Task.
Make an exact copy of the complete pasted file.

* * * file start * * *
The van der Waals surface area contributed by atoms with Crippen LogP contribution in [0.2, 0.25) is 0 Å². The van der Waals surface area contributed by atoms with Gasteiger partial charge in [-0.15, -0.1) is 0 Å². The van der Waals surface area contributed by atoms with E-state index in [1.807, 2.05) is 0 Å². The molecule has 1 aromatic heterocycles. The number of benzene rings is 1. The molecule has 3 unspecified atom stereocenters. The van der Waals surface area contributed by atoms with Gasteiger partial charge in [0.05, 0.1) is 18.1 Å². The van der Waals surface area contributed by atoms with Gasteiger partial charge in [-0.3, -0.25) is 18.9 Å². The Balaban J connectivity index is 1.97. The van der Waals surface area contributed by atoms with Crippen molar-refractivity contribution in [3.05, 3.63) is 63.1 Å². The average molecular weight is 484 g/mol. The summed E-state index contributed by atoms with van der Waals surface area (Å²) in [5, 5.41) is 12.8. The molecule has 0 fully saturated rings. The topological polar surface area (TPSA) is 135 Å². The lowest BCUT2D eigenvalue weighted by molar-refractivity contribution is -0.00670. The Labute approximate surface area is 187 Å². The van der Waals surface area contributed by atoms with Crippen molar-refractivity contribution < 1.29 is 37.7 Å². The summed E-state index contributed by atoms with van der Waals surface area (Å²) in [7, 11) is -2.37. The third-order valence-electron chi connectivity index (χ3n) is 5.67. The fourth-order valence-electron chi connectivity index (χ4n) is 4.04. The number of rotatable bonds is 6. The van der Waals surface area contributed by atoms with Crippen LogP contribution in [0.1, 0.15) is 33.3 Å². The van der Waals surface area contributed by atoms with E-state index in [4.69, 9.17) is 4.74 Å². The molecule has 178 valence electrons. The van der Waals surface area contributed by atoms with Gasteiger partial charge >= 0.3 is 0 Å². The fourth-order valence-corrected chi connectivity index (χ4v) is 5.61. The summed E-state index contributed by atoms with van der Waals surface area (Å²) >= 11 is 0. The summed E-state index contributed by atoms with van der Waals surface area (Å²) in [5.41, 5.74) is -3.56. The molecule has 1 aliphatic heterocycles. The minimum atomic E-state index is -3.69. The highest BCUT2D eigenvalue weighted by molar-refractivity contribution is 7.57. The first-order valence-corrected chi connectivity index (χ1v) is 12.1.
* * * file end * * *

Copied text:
The van der Waals surface area contributed by atoms with Crippen LogP contribution in [0.2, 0.25) is 0 Å². The van der Waals surface area contributed by atoms with Gasteiger partial charge in [-0.15, -0.1) is 0 Å². The van der Waals surface area contributed by atoms with E-state index in [1.807, 2.05) is 0 Å². The molecule has 1 aromatic heterocycles. The number of benzene rings is 1. The molecule has 3 unspecified atom stereocenters. The van der Waals surface area contributed by atoms with Gasteiger partial charge in [0.05, 0.1) is 18.1 Å². The van der Waals surface area contributed by atoms with Gasteiger partial charge in [-0.3, -0.25) is 18.9 Å². The Balaban J connectivity index is 1.97. The van der Waals surface area contributed by atoms with Crippen molar-refractivity contribution in [3.05, 3.63) is 63.1 Å². The average molecular weight is 484 g/mol. The summed E-state index contributed by atoms with van der Waals surface area (Å²) in [5, 5.41) is 12.8. The molecule has 0 fully saturated rings. The topological polar surface area (TPSA) is 135 Å². The lowest BCUT2D eigenvalue weighted by molar-refractivity contribution is -0.00670. The Labute approximate surface area is 187 Å². The van der Waals surface area contributed by atoms with Crippen molar-refractivity contribution < 1.29 is 37.7 Å². The summed E-state index contributed by atoms with van der Waals surface area (Å²) in [7, 11) is -2.37. The third-order valence-electron chi connectivity index (χ3n) is 5.67. The fourth-order valence-electron chi connectivity index (χ4n) is 4.04. The number of rotatable bonds is 6. The van der Waals surface area contributed by atoms with Crippen LogP contribution in [0.1, 0.15) is 33.3 Å². The van der Waals surface area contributed by atoms with E-state index in [4.69, 9.17) is 4.74 Å². The molecule has 178 valence electrons. The van der Waals surface area contributed by atoms with Gasteiger partial charge >= 0.3 is 0 Å². The fourth-order valence-corrected chi connectivity index (χ4v) is 5.61. The summed E-state index contributed by atoms with van der Waals surface area (Å²) >= 11 is 0. The summed E-state index contributed by atoms with van der Waals surface area (Å²) in [5.41, 5.74) is -3.56. The molecule has 1 aliphatic heterocycles. The minimum atomic E-state index is -3.69. The highest BCUT2D eigenvalue weighted by molar-refractivity contribution is 7.57. The first-order valence-corrected chi connectivity index (χ1v) is 12.1.